Taxonomy would be a pain in the ass in a magical world. Consider that if elves are Fey and come originally from the Feywilds, and orcs come from Shadowfell and are descendents of whatever is the Fey equivalent that lives in there, (which may or may not be the case depending on the particulars of a fiction’s lore – I know in LOTR both elves and orcs had Fey origins, but Sauron got his hands on a group of elves and gave them evil cooties or something.) But for the sake of argument, let’s say that’s how it is. Chances are, elves and orcs would never be able to interbreed. Half-elves and half-orcs, sure, but not Elcs or Orves. BUUUUT, in a world with magic, the laws of nature are really just suggestions. Some mad or just slightly lonely wizard is going to make it happen if he really wants it, so what do taxonomic charts look like in that world? Half-elves, Elcs, Half-giant/half-dwarf (don’t think too hard about the logistics or the either very easy or almost definitely deadly delivery), Dwagons (half-dragon/half-dwarf, or possible half-dwarf/half-wagon), Koboltyughs (half-kobold/half-otyugh – don’t think about how that one came about either), and that one guy who is half-gnome/half-gelatinous cube. A gelatinous gnome. No one knows how that happened.

And don’t forget non-player character race mixes, like a Displacer Otyugh. I mean, that one makes sense. An Otyugh and a Displacer Beast meet each other and are like, “Hey, baby, nice tentacles you got there.” The hard part would be lining up the mating apparatus. “No, dummy, I’m over here! You haven’t even mounted me yet!” “Oh, thank god, I just thought you were super loose.” “How dare you!” *fight fight fight/eventual devolvement of fighting into mating/kids*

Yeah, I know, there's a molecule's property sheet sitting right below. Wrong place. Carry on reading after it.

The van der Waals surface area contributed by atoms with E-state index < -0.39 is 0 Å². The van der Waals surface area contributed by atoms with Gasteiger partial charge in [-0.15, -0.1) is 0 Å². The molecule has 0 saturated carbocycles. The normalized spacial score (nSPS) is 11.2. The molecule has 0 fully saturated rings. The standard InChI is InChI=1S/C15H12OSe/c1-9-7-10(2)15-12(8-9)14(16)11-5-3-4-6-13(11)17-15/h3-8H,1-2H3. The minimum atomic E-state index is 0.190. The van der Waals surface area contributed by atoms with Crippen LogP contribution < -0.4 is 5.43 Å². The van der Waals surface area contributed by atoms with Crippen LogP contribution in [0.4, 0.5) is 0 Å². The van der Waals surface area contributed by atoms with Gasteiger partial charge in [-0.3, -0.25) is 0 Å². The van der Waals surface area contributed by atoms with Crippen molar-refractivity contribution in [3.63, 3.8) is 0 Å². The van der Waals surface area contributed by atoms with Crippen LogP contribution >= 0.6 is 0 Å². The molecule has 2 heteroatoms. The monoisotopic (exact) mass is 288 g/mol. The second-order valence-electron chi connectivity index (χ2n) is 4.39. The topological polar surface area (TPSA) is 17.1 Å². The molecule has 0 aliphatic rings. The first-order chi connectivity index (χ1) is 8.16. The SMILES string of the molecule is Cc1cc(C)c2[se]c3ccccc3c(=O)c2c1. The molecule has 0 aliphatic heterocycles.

My point is Taxonomy would be a right mess in a world like that.

The September vote incentive is up! Let’s call it the November vote incentive and just say I’ve still got two I.O.U’s, eh?

Well, Dabbler is doing her Dabbler things, and the Patreon version has a nude variant and a comic that… I don’t know, expounds on the goings on of the initial picture?



Double res version will be posted over at Patreon. Feel free to contribute as much as you like.